Complaints over excessive force by the CPD are longstanding. As far back as 2002 the local department was on DOJ’s radar when the feds made 33 recommendations, which the city says were fully implemented. Yet, a decade  later, in December of 2012, Mayor Frank Jackson went so far as to ask DOJ intervention to investigate his own police department. That unusual appeal for federal help came  after police shot and killed an unarmed African-American man and woman after a 20-minute 100-mile-per-hour chase that involved 60 police cars and over 100 officers.

Police fired more than 130 times, striking Timothy Russell, 43, and  Malissa Williams, 30, more than 20 times each. Federal investigators determined that the responding officers thought they were returning fire from Russell and Williams, when in reality they were dodging bullets being fired from other officers.

A subsequent DOJ review determined that police had mistakenly initiated the chase after they mistook a car backfiring as gunshots being fired from Russell’s car as he drove by a courthouse. Two years after Mayor Jackson asked for the DOJ, the feds issued a report confirming the CPD had a major problem with resorting to excessive physical force, often on people who were mentally ill or in the midst of a serious crisis.


A monitor is on the job but new “use of force” guidelines still months off 

It took until October of last year for the appointment of Matthew Barge as the federal monitor for the CPD. It wasn’t until early this year that the court signed off on the monitor’s action plan. In his first semiannual report, issued last month, Barge conceded that “because the RNC is increasingly imposing substantial operational demands on CPD and the city,” the engagement of the broader community in reviewing the proposed final draft of the CPD’s new use of force guidelines would be put off until later in July or August. Based in the current timeline that new policy, won’t hit the streets until Jan. 1, 2017.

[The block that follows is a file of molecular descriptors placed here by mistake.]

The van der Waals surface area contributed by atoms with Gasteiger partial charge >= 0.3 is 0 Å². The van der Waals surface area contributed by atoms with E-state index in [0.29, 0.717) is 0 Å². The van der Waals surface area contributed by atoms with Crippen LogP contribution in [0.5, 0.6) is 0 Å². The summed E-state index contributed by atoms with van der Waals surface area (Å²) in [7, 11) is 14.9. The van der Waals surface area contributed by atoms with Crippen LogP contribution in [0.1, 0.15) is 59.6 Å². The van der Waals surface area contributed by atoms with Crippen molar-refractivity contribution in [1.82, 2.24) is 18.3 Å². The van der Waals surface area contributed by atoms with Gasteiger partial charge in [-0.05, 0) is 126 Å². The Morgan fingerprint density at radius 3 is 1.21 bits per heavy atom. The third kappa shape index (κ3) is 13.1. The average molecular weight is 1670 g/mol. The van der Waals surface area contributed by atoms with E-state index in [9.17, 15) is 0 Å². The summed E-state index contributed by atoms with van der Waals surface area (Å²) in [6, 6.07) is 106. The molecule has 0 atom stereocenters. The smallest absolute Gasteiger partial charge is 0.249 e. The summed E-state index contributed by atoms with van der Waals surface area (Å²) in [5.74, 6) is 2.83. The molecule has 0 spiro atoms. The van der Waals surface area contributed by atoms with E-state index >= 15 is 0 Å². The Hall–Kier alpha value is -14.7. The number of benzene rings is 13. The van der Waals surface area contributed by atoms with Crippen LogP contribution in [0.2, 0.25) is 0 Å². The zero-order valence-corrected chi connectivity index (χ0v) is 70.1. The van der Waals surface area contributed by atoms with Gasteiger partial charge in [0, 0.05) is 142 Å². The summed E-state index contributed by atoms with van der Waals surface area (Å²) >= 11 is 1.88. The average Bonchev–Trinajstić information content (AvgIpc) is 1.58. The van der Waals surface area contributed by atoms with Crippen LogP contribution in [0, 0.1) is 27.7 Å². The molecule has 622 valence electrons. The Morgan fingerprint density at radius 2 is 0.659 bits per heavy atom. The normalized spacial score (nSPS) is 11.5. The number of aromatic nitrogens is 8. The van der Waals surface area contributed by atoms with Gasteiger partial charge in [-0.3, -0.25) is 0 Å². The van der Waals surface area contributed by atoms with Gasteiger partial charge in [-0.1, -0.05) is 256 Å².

According to the latest monitor’s report, Cleveland’s police department is dealing with a legacy of underinvestment in technology related to records management and its call dispatching system. Efforts at trying to upgrade some of these systems have been hit with setbacks.


Barge was  also sharply critical of  the agencies within the police deportment charged with reviewing civilian complaints and monitoring police on-the-job performance. “The conditions of the Office of Professional Standards, which investigates civilian complaints, is unacceptable and irresponsible by any measure. The state of the Office of Professional Standards is dire,” concludes the monitor’s report.

In the aftermath of the 2014 Tamir Rice shooting, Mayor Jackson offered a presentation that summed up the results of his efforts to reform the troubled police agency, from 2006, when he was first elected, up until the end of 2014. According to the slides from that speech, available online, Cleveland had made significant progress in reducing police-on-civilian violence in that six-year period. Between 2006 and 2014 the instances of the use of non-lethal tactics, like batons, pepper spray, taser or physical force, dropped from 885 down to 405, a 54 percent decline. Over the same period the instances of deadly force dropped by 48 percent, from 31 deaths in 2006 to 16 in 2014.

In the federal monitor’s June report Barge committed that he and his team “will be on the ground in Cleveland…to the extent that any events may require” them to “monitor any situations that might unfold that implicate the use of force, internal and citizen’s complaint investigations, bias-free policing, supervision, or other Consent Decree issues.”

Shopping for protest insurance in a post Paris and Orlando world


Calls to the mayor’s office for a statistical update on the use-of-force numbers, and to respond to several other RNC related questions, were not returned. Cleveland, like all the municipalities that host one of the major party conventions post 9/11, will get $50 million from Washington to cover costs related to providing security for the event, which is expected to attract tens of thousands of people related to the convention itself and an unknown number of protestors.